Television and films
Early in his career, Shepherd had a television program in Cincinnati called "Rear Bumper." Reportedly he was eventually recommended to replace the resigning Steve Allen on NBC’s "The Tonight Show." NBC executives sent Shepherd to New York City to prepare for the position, but they were contractually bound to first offer it to Jack Paar. The network was certain Paar would hold out for a role in prime time, but he accepted the late-night assignment. However, he did not assume the position permanently until Shepherd and Ernest Kovacs had co-hosted the show.

In the early 1960s he did a weekly television show on WOR in New York. Between 1971 and 1994, Shepherd became a screenwriter of note, writing and producing numerous works for both television and cinema. He was the writer and narrator for the show "Jean Shepherd’s America," produced by Boston Public Television station WGBH in which he told his famous narratives, visited unusual locales, and interviewed local people of interest. He used a similar format for the New Jersey Network TV show "Shepherd’s Pie." On many of the Public TV shows he wrote, directed and edited entire shows.

He also wrote and narrated many works, the most famous being the feature film "A Christmas Story," which is now considered a holiday classic. In the film, Shepherd provides the voice of the adult Ralph Parker. (This narrative style was later appropriated, without acknowledgment, in the popular television sitcom "The Wonder Years.") He also has a cameo role playing a man overseeing the line at the department store waiting for Santa Claus. Much to Ralphie’s chagrin, he points out to him that the end of the line is much further away.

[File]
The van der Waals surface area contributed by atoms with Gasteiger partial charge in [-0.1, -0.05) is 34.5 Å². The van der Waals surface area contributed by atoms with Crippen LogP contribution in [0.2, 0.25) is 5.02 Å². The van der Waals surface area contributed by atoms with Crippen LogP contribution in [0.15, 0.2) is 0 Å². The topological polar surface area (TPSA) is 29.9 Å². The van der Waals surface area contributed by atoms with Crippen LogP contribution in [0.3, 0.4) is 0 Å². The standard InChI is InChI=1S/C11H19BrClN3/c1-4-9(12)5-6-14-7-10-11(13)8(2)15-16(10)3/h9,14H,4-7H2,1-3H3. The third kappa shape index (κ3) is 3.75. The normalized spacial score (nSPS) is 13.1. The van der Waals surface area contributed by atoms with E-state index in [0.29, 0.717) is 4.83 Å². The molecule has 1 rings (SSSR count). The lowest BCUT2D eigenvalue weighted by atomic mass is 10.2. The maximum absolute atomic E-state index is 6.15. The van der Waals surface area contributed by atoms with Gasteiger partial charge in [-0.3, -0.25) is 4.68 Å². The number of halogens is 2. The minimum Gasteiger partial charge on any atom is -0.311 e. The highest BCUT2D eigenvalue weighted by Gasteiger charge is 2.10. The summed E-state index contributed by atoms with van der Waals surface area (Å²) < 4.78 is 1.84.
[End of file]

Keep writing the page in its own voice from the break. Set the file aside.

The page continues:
A 1994 movie sequel, "My Summer Story," was narrated by Shepherd but featured an almost entirely different cast from the previous film. The PBS series "American Playhouse" aired a series of television movies based on Shepherd stories, also featuring the Parker family. These included "Ollie Hopnoodle’s Haven of Bliss," "The Great American Fourth of July and Other Disasters," and "The Phantom of the Open Hearth."

Live performances and recordings
Shepherd also performed for several years at The Limelight Cafe in New York City’s Greenwich Village, and at many colleges nationwide. His live shows were a perennial favorite at Rutgers and Fairleigh Dickinson Universities. He performed at Princeton University annually for 30 years, until 1996. The Limelight shows were broadcast live on WOR radio.

He also performed before sold-out audiences at Carnegie Hall and Town Hall. He was also emcee for several important jazz concerts in the late 1950s. Shepherd improvised spoken word lyrics for the title track on jazz great Charles Mingus’s 1957 album The Clown. Eight record albums of live and studio performances of Shepherd were released between 1955 and 1975. Shepherd also recorded the opening narration and the voice of the Audio-Animatronics "Father" character for the updated Carousel of Progress attraction at Walt Disney World Magic Kingdom.

Music
Many of his broadcasts were accompanied by novelty songs such as "The Bear Missed the Train" (a parody of the Yiddish ballad "Bei Mir Bist Du Schoen") and "The Sheik of Araby", or by Shepherd himself, playing the Jew’s harp, nose flute and kazoo.

On radio as well as on his WOR-TV show, he frequently used his own head as a musical instrument, knocking the top of his skull with his knuckles while changing the size of his open mouth to produce different notes. Shep facetiously claimed that his "Head Thumping" (as he called it) spanned about an octave.

Ham Radio
Jean held the Ham Radio call K2ORS. He was very active on ham radio until his death. Jean is also credited as the voice for the ARRL’s tape series ‘Tune in the world with Ham Radio’. This series of tapes helped many young people become ham radio operators.

John F. Kennedy, Jr – Biography, Cause of Death

John F Kennedy Jr book